Inflammatory Bowel Disease & Pregnancy

By Dr Iniyaval Thevathasan

Inflammatory Bowel Disease (IBD) comprises of a group of conditions that cause inflammation of the digestive tract and includes Crohn’s disease and Ulcerative Colitis. IBD is most commonly diagnosed between the ages of 18-35. Hence, it follows that a majority of women will conceive for the first time after their diagnosis. Thankfully, with the winning combination of a dedicated IBD care team and an appropriate treatment plan, most women go on to have an uneventful pregnancy and deliver a healthy baby.

Does IBD impair fertility?

Most women with well-controlled IBD have normal fertility. However, fertility may be reduced in those who have had extensive bowel surgery to control their IBD due to pelvic scarring. Medications used to control IBD generally do not impair fertility. However, women on certain medications, such as Methotrexate, will be advised not to attempt pregnancy as it can be dangerous for the developing baby.
Male partners living with well-controlled IBD will also generally have normal fertility; however, some medications may lower sperm count. Extensive abdominal or pelvic surgery may also impair fertility in males.

How does IBD impact pregnancy?

Women with well-controlled IBD before conceiving and throughout pregnancy will generally achieve a healthy outcome. Women with active inflammation, described as ‘flares’, either immediately before pregnancy or in the first trimester of pregnancy are at higher risk of delivering prematurely or having a low birth weight infant.

Disease activity of IBD at the time of conception is the most significant predictor of disease activity throughout the pregnancy. That is, women who become pregnant when their disease is flaring are more likely to experience active disease throughout their pregnancy. Conversely, those in remission are likely to remain so for the rest of pregnancy.

It is also thought that women with Ulcerative Colitis are at slightly higher risk of active disease during pregnancy compared with Crohn’s Disease. IBD activity in one pregnancy does not necessarily predict disease development in a subsequent pregnancy.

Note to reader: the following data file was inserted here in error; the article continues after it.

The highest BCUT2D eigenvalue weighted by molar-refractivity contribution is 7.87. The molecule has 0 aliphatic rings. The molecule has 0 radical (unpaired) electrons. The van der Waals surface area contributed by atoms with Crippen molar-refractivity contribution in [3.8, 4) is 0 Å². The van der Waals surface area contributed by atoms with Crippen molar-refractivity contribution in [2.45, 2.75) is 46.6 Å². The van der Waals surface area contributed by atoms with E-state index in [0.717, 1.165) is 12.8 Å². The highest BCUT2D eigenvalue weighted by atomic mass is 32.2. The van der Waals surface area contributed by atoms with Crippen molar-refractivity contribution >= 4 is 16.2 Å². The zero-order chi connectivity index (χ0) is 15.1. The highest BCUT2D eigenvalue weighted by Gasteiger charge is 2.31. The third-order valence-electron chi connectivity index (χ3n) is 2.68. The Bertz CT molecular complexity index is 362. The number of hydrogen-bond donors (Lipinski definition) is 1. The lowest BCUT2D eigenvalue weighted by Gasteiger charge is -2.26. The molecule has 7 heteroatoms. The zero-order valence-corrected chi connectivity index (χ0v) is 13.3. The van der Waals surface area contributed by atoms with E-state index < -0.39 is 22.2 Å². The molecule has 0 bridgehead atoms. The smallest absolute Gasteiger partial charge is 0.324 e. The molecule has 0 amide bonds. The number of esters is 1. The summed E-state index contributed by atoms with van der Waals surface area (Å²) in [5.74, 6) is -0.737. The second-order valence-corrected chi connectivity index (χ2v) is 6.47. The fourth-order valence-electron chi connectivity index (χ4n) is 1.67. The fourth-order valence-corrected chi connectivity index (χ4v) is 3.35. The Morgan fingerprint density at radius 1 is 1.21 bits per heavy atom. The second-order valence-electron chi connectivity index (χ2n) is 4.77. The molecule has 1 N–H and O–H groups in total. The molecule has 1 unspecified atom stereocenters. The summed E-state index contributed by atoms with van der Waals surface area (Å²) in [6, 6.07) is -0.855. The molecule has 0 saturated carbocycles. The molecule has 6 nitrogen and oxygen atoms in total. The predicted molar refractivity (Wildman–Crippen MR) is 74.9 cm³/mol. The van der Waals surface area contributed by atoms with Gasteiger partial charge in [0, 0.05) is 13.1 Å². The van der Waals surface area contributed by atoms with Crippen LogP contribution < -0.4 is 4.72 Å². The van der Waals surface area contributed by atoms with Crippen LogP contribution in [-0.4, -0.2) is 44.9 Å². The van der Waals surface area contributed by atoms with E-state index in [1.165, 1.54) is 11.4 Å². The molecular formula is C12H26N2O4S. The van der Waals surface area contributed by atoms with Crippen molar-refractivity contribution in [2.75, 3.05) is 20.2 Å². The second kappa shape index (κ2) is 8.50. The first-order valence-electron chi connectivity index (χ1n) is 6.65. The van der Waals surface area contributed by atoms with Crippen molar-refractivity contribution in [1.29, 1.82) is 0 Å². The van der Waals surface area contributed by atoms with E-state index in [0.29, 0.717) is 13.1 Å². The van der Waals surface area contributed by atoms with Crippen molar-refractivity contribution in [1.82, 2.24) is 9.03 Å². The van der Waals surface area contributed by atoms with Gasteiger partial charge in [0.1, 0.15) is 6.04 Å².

When should I seek pregnancy care?

Ideally, women with IBD should seek advice from their gastroenterologist and an obstetrician at least three to six months prior to conception. This allows for collaboration between the IBD care team and enough time to ensure that the IBD is well controlled on the correct medications before conception. A clear collaborative treatment plan for the remainder of the pregnancy and postpartum can be made during this time.

Are IBD medications safe in pregnancy?

Most medications, with the exception of Methotrexate, are safe to continue in pregnancy. Current evidence does not suggest that medications used to manage IBD in pregnancy increase the risk of birth defects. Furthermore, stopping medications suddenly may lead to a flare of IBD, which places the pregnancy at risk of premature delivery. Prior to making changes to their medications in pregnancy, women should seek advice from both their gastroenterologist and their obstetrician.

Mother and baby in a maternity suite

How are pregnancies in women with IBD cared for?

Women with IBD will be seen by their obstetrician and gastroenterologist more frequently during pregnancy. Blood and stool tests will be performed at least monthly to monitor the level of IBD activity and to detect flares early. Medication doses may need to be changed to accommodate the changes of pregnancy. Along with routine obstetric care, women with IBD will have closer monitoring of fetal growth and wellbeing through ultrasound throughout the pregnancy.

The type of birth, vaginal versus caesarean section, will be a collaborative decision made between your obstetrician, gastroenterologist and yourself. In most circumstances, women with IBD can safely attempt vaginal birth, but a caesarean may be recommended in cases of previous surgery or where the risk of injury from a vaginal birth is thought to be too high.

What are the chances of my baby inheriting IBD?

If one parent has IBD, the chances of your child inheriting IBD remains low, around 3-8%.

Is it safe to breastfeed with IBD?

Breastfeeding provides many benefits for the baby, including reducing the risk of conditions such as IBD. It is safe to breastfeed with most medications used to manage IBD in pregnancy.

Dr Ini Thevathasan
Ini Thevathasan is a maternal fetal medicine subspecialist obstetrician primarily based at St Vincent’s Private Hospital in Fitzroy. Ini holds a subspecialty qualification in Maternal Fetal Medicine and additional training in tertiary obstetrics and gynaecology ultrasound, having been awarded the Diploma of Diagnostic Ultrasound.

Better and fairer care. Always.

In a rapidly transforming world, St Vincent's has created a refreshed vision and strategy to help shape Australia's health and aged care future.